The Similar Usage of a Common Key Resource Does Not Determine Similar Responses by Species in A Community of Oil-collecting Bees

Cândida Maria Lima Aguiar, Shantala Lua, Maise Silva, Paulo Enrique Cardoso Peixoto, Heiddy M Alvarez, Gilberto Marcos de Mendonça Santos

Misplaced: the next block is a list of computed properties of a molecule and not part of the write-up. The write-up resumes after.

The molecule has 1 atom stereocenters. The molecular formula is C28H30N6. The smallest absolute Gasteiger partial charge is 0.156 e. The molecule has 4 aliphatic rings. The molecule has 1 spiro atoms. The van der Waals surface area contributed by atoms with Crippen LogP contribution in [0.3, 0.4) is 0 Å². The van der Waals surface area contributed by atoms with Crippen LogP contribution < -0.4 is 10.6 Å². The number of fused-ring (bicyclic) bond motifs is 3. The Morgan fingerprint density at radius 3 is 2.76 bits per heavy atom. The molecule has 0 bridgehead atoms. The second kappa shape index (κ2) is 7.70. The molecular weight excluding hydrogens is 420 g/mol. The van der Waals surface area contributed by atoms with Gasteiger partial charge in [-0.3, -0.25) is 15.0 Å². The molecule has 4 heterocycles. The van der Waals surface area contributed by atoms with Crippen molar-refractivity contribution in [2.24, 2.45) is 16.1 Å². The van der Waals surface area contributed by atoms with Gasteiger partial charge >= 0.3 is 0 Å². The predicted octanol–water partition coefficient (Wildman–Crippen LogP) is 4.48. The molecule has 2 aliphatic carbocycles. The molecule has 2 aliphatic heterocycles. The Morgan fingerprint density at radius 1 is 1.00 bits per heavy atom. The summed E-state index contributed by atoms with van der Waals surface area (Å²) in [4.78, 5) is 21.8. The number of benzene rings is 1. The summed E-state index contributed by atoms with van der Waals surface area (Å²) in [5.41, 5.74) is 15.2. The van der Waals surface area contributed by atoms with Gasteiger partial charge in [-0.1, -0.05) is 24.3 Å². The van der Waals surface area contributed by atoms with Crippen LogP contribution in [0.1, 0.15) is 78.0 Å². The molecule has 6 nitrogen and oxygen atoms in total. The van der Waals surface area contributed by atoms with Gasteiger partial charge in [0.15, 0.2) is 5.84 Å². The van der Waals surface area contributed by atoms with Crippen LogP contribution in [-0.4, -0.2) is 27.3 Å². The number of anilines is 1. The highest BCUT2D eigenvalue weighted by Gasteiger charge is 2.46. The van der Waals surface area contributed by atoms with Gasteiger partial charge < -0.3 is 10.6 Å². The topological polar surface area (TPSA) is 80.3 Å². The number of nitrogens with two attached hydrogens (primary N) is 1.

Variations in abundance and species richness among communities are often determined by interactions between biotic and abiotic factors. However, for communities composed of species that share a common specialization (such as similar foraging adaptations) it may be a key ecological factor involved in the common specialization that affects community variations. To evaluate this possibility, we characterized the guild of oil-collecting bees of a Neotropical savanna in Brazil and tested whether differences in Byrsonima abundance and availability of floral oil explain differences in species richness and abundance of oil-collecting bees of different tribes. Both the number of species and total abundance of Centridini species increased with the abundance of Byrsonima. One plausible explanation for the stronger adjustment between the abundance of Centridini and Byrsonima is that the abundance of these plants affects not only the availability of floral oil, but also of pollen. These findings indicate that the existence of a common specialization among different species does not homogenize their response to variations in a common explored resource.

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